Pino Restobar

Deep-fried chocolate, Sisig Carbonara, Kare-Kareng Bagnet anyone?

“I haven’t met someone who didn’t like that. Did you like it?” Chef Ed Bugia asked. My mouth, which is full, fascinated, and clearly busy at that moment, jabbered something that sounded like ‘YEERRSH! Sschupeer! Mmm!’ out of sheer excitement. I hope he excused my forgetting of manners.

When you dunk a chocolate in batter, deep fry it, plate it with an ice cream on the side and then name it Chunky Choco Tempura (P125), do you honestly expect someone to hate it?

Chunky Choco Tempura

I don’t think so. And so do the regular patrons of Pino Restobar along Maginhawa St. in Diliman.

Pino Restobar have been on that space amongst the residences for a while already, switching from this and that management until finally landing on the laps of three friends: Chef Ed Bugia, Star Jose, and PJ Lanot. Chef Ed relays to me that Pino is named such because they offer Pili-‘PINO’ food and Pino in Filipino defines “fine.” Fine there should be taken in the context of “good” as in “good food” and not fine as in fine dining.

The look of the restaurant can explain how far from fine dining the place is. The limited seating capacity, the pastel themed paintings, and the striking wall to ceiling doodle art gives of a very artsy-fartsy vibe. True enough, art lovers as well as audiophiles teem here especially at night.


Their best selling drink:Pinoka Margarita (P350)

But what Chef Ed took as more noticeable though is the preference of many chefs to drink and dine here. I’m finding the scene of several chefs, in their toques and all, sitting altogether and binging on food and alcohol, both impossible and funny but according to him, they do that– sans their toques of course! To his delight, a lot of them love what Pino has to offer, both food and drinks.

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Pino Restobar
Deep-fried chocolate, Sisig Carbonara, Kare-Kareng Bagnet anyone? Ched Ed Bugia tells us more of the twists and quirks of Pino Restobar.

Well, what’s not to love with Kare-Kareng Bagnet (P245)? This according to him has consistently topped their sales list, thanks to the honest to goodness gustatory gratification it provides.

Chef Ed recalls his lola’s cooking as inspiration for placing this in their menu. Kare-Kare of course is almost everyone’s favorite comfort food in terms of the Filipino cuisine, so the familiarity will most likely work on its favor. However, because he wants it to be different from the typical Kare-Kare, he decided to combine it with the Ilocano Bagnet, a specialty of one of his former cooks. What resulted is three deep fried pieces of liempo, in deep Kare-Kare orange color, served with a cup of bagoong rice which at first glance isn’t enough for carbo-loaders like me.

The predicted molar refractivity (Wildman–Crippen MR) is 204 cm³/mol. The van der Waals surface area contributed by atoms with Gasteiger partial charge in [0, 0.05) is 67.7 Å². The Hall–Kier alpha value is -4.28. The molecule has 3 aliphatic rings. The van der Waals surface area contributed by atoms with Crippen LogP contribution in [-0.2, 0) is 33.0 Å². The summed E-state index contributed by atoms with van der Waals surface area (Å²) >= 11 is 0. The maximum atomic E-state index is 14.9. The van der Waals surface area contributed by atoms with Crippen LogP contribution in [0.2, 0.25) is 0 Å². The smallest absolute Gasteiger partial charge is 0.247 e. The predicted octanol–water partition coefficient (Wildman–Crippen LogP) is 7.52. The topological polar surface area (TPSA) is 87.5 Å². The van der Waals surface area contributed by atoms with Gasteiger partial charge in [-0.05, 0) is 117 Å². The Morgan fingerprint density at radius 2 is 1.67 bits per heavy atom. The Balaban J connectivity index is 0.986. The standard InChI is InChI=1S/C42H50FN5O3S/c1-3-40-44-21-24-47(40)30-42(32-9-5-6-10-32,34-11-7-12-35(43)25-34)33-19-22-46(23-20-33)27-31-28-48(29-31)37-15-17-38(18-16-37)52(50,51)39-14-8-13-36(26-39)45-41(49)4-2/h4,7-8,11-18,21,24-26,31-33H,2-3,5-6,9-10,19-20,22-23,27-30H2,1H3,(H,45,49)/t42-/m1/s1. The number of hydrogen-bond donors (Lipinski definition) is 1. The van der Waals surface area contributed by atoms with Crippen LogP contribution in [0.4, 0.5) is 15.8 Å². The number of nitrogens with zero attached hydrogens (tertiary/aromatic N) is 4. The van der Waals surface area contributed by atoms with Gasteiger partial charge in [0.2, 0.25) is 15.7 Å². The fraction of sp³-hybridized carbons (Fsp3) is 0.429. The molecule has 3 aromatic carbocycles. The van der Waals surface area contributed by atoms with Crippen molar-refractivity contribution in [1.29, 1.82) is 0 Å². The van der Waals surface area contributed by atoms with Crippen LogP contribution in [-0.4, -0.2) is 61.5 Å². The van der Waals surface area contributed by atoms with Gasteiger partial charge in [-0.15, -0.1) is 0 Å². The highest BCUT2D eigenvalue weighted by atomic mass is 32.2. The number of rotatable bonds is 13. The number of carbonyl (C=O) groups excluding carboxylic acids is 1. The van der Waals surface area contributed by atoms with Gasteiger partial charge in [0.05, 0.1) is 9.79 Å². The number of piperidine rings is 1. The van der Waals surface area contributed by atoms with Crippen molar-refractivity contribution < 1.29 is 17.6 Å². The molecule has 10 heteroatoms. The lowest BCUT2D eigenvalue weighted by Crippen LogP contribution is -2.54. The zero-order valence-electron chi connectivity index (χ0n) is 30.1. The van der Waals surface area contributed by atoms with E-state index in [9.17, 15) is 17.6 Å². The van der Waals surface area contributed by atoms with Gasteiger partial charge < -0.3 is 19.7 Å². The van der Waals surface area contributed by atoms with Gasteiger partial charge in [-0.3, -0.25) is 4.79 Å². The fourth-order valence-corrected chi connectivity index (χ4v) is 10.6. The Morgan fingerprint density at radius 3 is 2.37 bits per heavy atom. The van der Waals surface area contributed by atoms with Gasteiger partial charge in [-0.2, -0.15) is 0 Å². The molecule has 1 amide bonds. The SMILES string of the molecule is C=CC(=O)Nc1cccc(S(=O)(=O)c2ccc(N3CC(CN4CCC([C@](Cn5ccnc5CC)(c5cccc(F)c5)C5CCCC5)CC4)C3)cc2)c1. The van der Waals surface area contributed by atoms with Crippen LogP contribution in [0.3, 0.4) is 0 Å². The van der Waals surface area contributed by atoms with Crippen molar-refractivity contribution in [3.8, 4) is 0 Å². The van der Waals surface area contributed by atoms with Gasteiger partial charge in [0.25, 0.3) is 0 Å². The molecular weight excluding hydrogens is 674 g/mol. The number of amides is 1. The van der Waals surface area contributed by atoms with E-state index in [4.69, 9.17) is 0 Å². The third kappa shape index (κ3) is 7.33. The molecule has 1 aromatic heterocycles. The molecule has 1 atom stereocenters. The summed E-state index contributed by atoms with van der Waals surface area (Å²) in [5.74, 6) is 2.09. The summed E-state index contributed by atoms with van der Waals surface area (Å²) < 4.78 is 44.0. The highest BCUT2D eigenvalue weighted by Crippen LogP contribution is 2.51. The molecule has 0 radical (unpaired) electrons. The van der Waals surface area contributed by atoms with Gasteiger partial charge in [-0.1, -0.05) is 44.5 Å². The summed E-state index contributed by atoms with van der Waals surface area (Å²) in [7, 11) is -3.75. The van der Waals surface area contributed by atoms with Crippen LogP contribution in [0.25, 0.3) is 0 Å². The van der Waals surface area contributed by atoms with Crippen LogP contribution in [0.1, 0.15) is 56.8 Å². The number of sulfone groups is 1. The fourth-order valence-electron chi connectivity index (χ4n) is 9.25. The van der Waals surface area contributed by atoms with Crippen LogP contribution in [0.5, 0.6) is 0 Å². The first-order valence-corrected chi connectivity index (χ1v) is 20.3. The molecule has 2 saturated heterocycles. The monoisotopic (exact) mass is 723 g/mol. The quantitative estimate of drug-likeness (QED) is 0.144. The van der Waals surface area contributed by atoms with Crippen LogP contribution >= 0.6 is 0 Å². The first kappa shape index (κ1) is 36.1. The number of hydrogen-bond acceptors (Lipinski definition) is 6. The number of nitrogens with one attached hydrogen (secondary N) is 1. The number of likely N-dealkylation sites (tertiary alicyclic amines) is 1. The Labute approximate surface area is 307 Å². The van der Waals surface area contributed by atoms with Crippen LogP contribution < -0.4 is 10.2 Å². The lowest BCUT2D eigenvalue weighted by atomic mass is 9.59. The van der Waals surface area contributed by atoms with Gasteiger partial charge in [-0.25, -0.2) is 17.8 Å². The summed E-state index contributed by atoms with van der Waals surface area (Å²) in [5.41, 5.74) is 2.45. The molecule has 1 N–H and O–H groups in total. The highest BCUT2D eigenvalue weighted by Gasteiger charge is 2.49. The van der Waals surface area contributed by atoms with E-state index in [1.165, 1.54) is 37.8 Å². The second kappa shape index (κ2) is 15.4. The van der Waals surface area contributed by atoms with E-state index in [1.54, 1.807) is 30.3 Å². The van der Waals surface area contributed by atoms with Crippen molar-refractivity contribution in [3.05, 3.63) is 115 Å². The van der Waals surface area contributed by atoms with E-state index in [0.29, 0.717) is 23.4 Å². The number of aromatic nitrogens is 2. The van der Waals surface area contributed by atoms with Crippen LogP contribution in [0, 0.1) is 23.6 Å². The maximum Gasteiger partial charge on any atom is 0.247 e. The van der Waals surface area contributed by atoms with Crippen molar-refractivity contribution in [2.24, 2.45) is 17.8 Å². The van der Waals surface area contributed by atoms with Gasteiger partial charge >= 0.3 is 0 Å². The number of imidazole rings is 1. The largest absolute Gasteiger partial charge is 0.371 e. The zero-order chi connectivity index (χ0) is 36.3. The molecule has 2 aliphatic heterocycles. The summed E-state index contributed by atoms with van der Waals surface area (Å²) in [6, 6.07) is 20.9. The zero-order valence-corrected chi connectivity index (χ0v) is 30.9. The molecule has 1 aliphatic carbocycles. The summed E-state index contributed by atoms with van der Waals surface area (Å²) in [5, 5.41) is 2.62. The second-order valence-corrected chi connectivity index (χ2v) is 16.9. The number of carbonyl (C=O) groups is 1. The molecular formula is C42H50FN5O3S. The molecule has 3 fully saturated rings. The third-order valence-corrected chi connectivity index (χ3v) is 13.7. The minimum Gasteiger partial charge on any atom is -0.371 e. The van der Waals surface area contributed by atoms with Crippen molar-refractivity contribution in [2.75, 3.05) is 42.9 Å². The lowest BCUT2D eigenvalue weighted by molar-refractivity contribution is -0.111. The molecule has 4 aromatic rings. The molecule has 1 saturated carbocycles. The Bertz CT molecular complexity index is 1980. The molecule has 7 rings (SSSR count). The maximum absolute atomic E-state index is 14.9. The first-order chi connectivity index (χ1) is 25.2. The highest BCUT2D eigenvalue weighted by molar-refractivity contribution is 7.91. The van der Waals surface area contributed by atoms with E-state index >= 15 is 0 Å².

That fact is affirmed as I readily finished the cup in a matter of minutes, consuming only only a piece of the Kare-Kareng Bagnet. The pork is infused with the rich peanut flavor of its Kare-Kare roots that even though it’s served dry bagnet style, it goes very vell with the bagoong rice. I wish though the rice’s serving were much bigger. Nakakabitin, so to speak!

The next dish I tried is one I was hesitant to order, but was taken aback by how it fared. Sisig and Carbonara are two dishes from two different food galaxies that have garnered (and still is garnering) commends from people since who knows when. Little did these people know that when combined in one recipe and dish, it would result to such a wonderful marriage of flavor. Pino’s Sisig Carbonara (P135) is altogether sweet, salty, and spicy in agreeable degrees.

Another pasta dish I’m betting you haven’t tried or imagined before is Pino’s Spicy Tuyo Putanesca (P165).

So there’s your pasta, which is mildly spicy with two pieces of tuyo (salted fish) lain neatly on top. And oh, plus lots of cheese. Hard to imagine? Don’t worry. However awkward cheese+tuyo+pasta looks and sounds like, the taste isn’t revolting at all. On the contrary, the strong flavor of tuyo blending with pasta and it’s seafood base is a winner!

Those who find the above mentioned pastas too weird to their liking, you can go for the Gambas and Squid Aligue Pasta (P165). Compared to the previous two discussed, this is as cheesy but isn’t as strong.

Crispy Tenderloin Tapsilog (P200), as I expected, doesn’t look like a normal Tapsilog. Yes it has eggs (three cute quail’s eggs by the way), and sinangag, but none of the flaky and oil drenched tapa strips that you usually have. Instead, they have their Tenderloin drenched in gravy, making it look much more like a pork tonkatsu. I was told that this is also one of their best-sellers.

A newer addition to the menu is their Dilis Rice (P90) which I giddily suggest to those who would like a trip down the memory lane. Remember those sugared dilis in small plastics that left your fingers orange? They have a handful of that tossed and sandwiched between sinangag and an egg. There had been a time I was gravely addicted to those little fishies and having to taste them again with rice and in a decent restaurant is simply both amusing and comforting!

I started the article raving about their star dessert. However, there’s another note-worthy way in ending your meal.

The Pino Choco Turon (P110) is simply a chocnut and banana turon. By again choosing something very familiar to Filipinos, Chef Ed managed to capture the approval of us very accustomed to the flavors of our childhood. Served a la mode, this dessert can be shared by 2 to 3 people already.

The Chunky Choco Tempura is enough reason to head out to the UP Village and dine at Pino. However, there’s so much more surprisingly good quirks that await your thrill-seeking palates. Your buddies, a couple of hundred bucks, and you willing stomach are all you need to enjoy a night in this humble restobar.

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